Using this incredible and growing archive we have launched a project that aims to unlock the climate record in these images and to make it personal by allowing you to create your own climate history from the images stored on your phone, or in a dusty shoebox. So our photo algorithms use state-of-the-art deep learning techniques to extract a climate signal from images whether they are online, in your phone or even from the art in a gallery. Our outdoor experiences and memories as recorded in the photographs we take, or in the art we create, are influenced by the weather. We have developed tools to unlock this. Now your own images are location and time specific, but put them with millions of others and they become powerful, allowing us to reconstruct specific summers, winters or even temporal trends in different places or in time countries.

We are just starting out and have our first prototype running, which automatically classifies every single pixel in an image into cloud, sky or other and samples the blue tones. We are currently using measures of cloudiness and colour intensity within sky segments to get a record of the weather in an image, but we’re also experimenting with cloud textures and other automatically descriptors that the algorithms came up with on their own.

Why does it matter? Making historic and contemporary climate change real and tangible to the public is a priority to altering perceptions and behaviours about climate and our changing planet. It also provides a way of appreciated landscape art in a different way, the manifestation of climate in art has been well documented[2] and this project simply continues this trend bringing it up to date. It also showcases the potential of machine learning and big data to create new perspectives on old problems.

As we say we are starting out and will shortly launch a citizen-science project, via a dedicated website that will allow you to scan and upload your images and for the climate data to be extracted. We need your help to test safely within BU our algorithms and to collect some initial data. In short we need help to break our system before we launch it on the world! The system also learns and the more data we can get at this initial stage the more it can learn – better to send an 16 year old kid out into the world than one with the learning of a 4 year old! So put another way we would like your help in educating our algorithms.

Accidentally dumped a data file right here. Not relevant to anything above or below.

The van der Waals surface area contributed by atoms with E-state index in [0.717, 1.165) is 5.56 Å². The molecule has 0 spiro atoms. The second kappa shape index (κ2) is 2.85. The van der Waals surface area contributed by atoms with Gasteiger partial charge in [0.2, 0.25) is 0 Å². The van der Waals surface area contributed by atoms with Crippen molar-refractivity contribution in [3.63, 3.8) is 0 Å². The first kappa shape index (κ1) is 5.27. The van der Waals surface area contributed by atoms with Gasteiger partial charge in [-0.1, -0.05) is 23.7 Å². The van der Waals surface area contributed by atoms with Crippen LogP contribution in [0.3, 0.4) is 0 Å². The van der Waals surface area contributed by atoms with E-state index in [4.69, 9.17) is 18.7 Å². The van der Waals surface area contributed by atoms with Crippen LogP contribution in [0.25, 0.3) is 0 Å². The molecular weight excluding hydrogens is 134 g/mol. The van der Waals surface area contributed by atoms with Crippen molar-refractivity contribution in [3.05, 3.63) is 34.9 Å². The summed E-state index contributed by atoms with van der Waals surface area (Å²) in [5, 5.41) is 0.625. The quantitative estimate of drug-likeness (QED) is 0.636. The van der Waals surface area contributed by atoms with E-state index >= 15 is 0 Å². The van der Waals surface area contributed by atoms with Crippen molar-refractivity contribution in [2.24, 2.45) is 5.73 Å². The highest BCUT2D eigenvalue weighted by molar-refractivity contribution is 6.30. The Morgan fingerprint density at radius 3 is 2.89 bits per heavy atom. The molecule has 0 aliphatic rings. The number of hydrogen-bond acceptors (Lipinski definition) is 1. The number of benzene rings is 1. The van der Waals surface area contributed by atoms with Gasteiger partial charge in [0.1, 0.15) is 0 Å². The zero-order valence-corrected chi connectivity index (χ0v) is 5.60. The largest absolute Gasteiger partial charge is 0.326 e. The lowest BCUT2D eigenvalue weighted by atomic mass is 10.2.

You can access our site on campus only at:

Go online and upload some of your pictures and give it a try. We are particularly interested in pictures from Bournemouth/Poole over the last twenty years.

Marcin Budka, Bastian Fraune, Sally Reynolds, Matthew Bennett


[1] According to Mary Meeker’s annual Internet Trends report

[2] Bonacina, L.C.W., 1939. Landscape meteorology and its reflection in art and literature. Quarterly Journal of the Royal Meteorological Society 65, 485-498.

Neuberger, H., 1970. Climate in art. Weather 25, 46-56.

Thornes, J.E., 2000. A brief history of weather in European landscape art. Weather 55, 363-375.

Robinson, P.J., 2005. Ice and snow in paintings of Little Ice Age winters. Weather 60, 37-41.



Publishing case studies in high quality journals

case study image

The Influences on Consumer Behaviour cluster are pleased to a session on ‘Publishing case studies in high quality journals‘ with Professor Jillian Dawes Farquhar

Date: 19th July 2017

Time: 1pm to 5pm

Venue: Sandbanks Hotel, 15 Banks Road, Sandbanks, Poole, Dorset, BH13 7PS

Despite the benefits that case studies offer, many management researchers (and particularly those in marketing) still face an uphill battle when trying to get their papers published in top quality journals.  This session aims to identify the reason why and offers insight into how to address case study rigour. Drawing on a study of selected high quality case studies, lessons are identified to help all case study researchers to improve their case study papers.

This session will be of interest to those undertaking (or considering undertaking) case study research as well as those using qualitative methods.  The session will be interactive so please bring along papers/details of case study research that you are currently working on.